•  24
    New Straw for the Old Broom (review)
    Studies in History and Philosophy of Science Part A 54. 2015.
    Relativity is one of the most overfished streams in the history of science. Albert Einstein has doubtless graced the covers of more monographs than any other scientist—possibly save Charles Darwin—in the decade since the 2005 centenary of his annus mirabilis. I was skeptical that Jimena Canales would be able land new catch from such thoroughly exploited waters. The Physicist and the Philosopher proved that skepticism misplaced. By exploring a decades-long feud that pitted Albert Einstein against…Read more
  •  21
    Evaluating Hidden Costs of Technological Change
    Techné: Research in Philosophy and Technology 19 (1): 1-25. 2015.
    This paper explores the process by which new technologies supplant or constrain cultural scaffolding processes and the consequences thereof. As elaborated by William Wimsatt and James Griesemer, cultural scaffolds support the acquisition of new capabilities by individuals or organizations. When technologies displace scaffolds, those who previously acquired capabilities from them come to rely upon the new technologies to complete tasks they could once accomplish on their own. Therefore, the would…Read more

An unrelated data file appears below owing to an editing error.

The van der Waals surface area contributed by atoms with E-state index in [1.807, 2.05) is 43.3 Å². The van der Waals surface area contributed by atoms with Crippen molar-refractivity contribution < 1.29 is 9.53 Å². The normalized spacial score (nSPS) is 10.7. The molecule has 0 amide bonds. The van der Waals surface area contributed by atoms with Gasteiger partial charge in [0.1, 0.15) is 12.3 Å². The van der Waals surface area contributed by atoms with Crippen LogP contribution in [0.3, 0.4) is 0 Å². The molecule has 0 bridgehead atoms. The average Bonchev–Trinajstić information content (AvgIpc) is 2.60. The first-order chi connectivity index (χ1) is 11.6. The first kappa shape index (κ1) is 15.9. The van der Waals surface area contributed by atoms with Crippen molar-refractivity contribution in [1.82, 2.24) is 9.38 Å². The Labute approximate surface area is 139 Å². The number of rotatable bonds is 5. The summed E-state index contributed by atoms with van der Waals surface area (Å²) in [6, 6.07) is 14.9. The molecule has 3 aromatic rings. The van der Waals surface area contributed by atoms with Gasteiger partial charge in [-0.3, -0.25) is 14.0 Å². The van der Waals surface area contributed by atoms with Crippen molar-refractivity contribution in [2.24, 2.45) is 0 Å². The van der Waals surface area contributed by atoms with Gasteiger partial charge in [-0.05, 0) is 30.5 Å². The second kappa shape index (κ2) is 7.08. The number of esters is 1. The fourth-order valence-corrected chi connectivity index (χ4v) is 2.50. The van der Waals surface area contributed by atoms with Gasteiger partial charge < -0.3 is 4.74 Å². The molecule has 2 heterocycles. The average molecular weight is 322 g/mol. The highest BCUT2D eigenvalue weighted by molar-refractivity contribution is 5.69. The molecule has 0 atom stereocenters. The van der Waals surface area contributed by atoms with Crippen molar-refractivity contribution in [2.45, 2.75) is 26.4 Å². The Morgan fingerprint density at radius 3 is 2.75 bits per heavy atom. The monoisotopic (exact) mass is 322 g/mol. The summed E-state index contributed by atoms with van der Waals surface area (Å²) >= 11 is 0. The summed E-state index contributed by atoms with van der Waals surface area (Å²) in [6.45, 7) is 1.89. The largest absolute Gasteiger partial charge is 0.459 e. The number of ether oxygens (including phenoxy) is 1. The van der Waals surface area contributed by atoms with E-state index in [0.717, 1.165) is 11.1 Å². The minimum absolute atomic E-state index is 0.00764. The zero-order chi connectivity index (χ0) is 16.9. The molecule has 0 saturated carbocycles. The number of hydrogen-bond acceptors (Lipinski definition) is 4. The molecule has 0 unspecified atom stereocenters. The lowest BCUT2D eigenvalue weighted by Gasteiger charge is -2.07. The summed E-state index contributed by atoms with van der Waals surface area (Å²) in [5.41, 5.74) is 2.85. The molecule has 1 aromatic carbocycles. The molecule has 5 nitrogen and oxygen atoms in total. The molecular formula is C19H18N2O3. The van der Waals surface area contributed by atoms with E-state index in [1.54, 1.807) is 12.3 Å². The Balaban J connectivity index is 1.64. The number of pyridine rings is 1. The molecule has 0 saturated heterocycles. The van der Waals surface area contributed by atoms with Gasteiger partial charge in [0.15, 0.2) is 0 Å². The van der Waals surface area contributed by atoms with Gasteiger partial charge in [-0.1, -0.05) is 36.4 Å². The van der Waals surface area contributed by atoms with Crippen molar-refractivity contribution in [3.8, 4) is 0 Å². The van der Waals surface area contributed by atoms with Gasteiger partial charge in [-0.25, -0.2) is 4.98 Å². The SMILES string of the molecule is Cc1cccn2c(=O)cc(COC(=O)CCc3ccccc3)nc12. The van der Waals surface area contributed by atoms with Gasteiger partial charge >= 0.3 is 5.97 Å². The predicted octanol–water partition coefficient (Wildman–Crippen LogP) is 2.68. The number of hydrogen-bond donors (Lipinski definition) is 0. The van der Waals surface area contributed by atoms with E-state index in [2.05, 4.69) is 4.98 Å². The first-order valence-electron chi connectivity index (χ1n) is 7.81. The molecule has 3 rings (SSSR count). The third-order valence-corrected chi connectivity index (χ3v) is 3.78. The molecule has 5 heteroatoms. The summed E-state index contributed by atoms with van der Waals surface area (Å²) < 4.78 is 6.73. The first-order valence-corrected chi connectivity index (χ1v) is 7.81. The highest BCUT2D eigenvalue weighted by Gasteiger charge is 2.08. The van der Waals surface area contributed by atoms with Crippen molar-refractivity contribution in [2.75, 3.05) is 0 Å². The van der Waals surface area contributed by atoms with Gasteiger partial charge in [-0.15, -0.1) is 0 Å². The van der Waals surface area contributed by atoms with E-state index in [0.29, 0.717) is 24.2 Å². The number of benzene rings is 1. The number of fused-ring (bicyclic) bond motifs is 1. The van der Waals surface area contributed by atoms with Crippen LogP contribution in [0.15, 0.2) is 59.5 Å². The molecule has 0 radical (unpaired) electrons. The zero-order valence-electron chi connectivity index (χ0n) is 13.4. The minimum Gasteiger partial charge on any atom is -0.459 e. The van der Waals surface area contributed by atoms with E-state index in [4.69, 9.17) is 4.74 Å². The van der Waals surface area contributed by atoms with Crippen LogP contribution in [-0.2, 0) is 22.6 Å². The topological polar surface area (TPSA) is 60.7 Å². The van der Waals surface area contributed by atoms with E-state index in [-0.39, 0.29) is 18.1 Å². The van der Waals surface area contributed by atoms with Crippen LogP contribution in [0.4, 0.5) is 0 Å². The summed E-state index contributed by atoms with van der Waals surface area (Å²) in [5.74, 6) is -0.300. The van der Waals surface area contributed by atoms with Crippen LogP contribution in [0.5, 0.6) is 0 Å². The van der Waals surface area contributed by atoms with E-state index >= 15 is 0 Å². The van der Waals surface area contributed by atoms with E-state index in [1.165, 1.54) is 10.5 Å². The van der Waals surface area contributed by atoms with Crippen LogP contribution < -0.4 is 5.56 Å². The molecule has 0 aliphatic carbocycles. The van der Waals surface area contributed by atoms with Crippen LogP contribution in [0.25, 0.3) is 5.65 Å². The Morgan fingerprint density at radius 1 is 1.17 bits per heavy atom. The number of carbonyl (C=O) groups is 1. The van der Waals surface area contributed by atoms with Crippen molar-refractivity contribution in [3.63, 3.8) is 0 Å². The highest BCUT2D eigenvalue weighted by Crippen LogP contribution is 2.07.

•  15
    Why do similar scientific enterprises garner unequal public approbation? High energy physics attracted considerable attention in the late-twentieth-century United States, whereas condensed matter physics – which occupied the greater proportion of US physicists – remained little known to the public, despite its relevance to ubiquitous consumer technologies. This paper supplements existing accounts of this much remarked-upon prestige asymmetry by showing that popular emphasis on the mundane techno…Read more